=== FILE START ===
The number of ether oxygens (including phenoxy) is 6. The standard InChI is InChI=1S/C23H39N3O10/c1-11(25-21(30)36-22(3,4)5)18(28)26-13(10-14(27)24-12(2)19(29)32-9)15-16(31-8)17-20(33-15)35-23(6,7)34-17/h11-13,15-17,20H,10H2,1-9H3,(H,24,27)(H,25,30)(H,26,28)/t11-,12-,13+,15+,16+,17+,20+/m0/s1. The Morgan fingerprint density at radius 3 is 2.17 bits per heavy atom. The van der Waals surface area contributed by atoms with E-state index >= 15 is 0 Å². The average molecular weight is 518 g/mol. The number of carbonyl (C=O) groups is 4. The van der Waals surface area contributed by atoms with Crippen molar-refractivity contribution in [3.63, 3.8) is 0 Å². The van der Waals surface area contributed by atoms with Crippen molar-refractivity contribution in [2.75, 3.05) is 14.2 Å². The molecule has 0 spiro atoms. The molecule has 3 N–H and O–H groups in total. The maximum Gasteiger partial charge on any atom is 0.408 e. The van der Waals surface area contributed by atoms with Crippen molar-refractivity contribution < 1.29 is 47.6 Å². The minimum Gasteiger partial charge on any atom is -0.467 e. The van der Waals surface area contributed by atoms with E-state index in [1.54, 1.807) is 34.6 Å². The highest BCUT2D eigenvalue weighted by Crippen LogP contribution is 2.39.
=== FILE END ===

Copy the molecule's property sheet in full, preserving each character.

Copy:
The number of ether oxygens (including phenoxy) is 6. The standard InChI is InChI=1S/C23H39N3O10/c1-11(25-21(30)36-22(3,4)5)18(28)26-13(10-14(27)24-12(2)19(29)32-9)15-16(31-8)17-20(33-15)35-23(6,7)34-17/h11-13,15-17,20H,10H2,1-9H3,(H,24,27)(H,25,30)(H,26,28)/t11-,12-,13+,15+,16+,17+,20+/m0/s1. The Morgan fingerprint density at radius 3 is 2.17 bits per heavy atom. The van der Waals surface area contributed by atoms with E-state index >= 15 is 0 Å². The average molecular weight is 518 g/mol. The number of carbonyl (C=O) groups is 4. The van der Waals surface area contributed by atoms with Crippen molar-refractivity contribution in [3.63, 3.8) is 0 Å². The van der Waals surface area contributed by atoms with Crippen molar-refractivity contribution in [2.75, 3.05) is 14.2 Å². The molecule has 0 spiro atoms. The molecule has 3 N–H and O–H groups in total. The maximum Gasteiger partial charge on any atom is 0.408 e. The van der Waals surface area contributed by atoms with Crippen molar-refractivity contribution < 1.29 is 47.6 Å². The minimum Gasteiger partial charge on any atom is -0.467 e. The van der Waals surface area contributed by atoms with E-state index in [1.54, 1.807) is 34.6 Å². The highest BCUT2D eigenvalue weighted by Crippen LogP contribution is 2.39.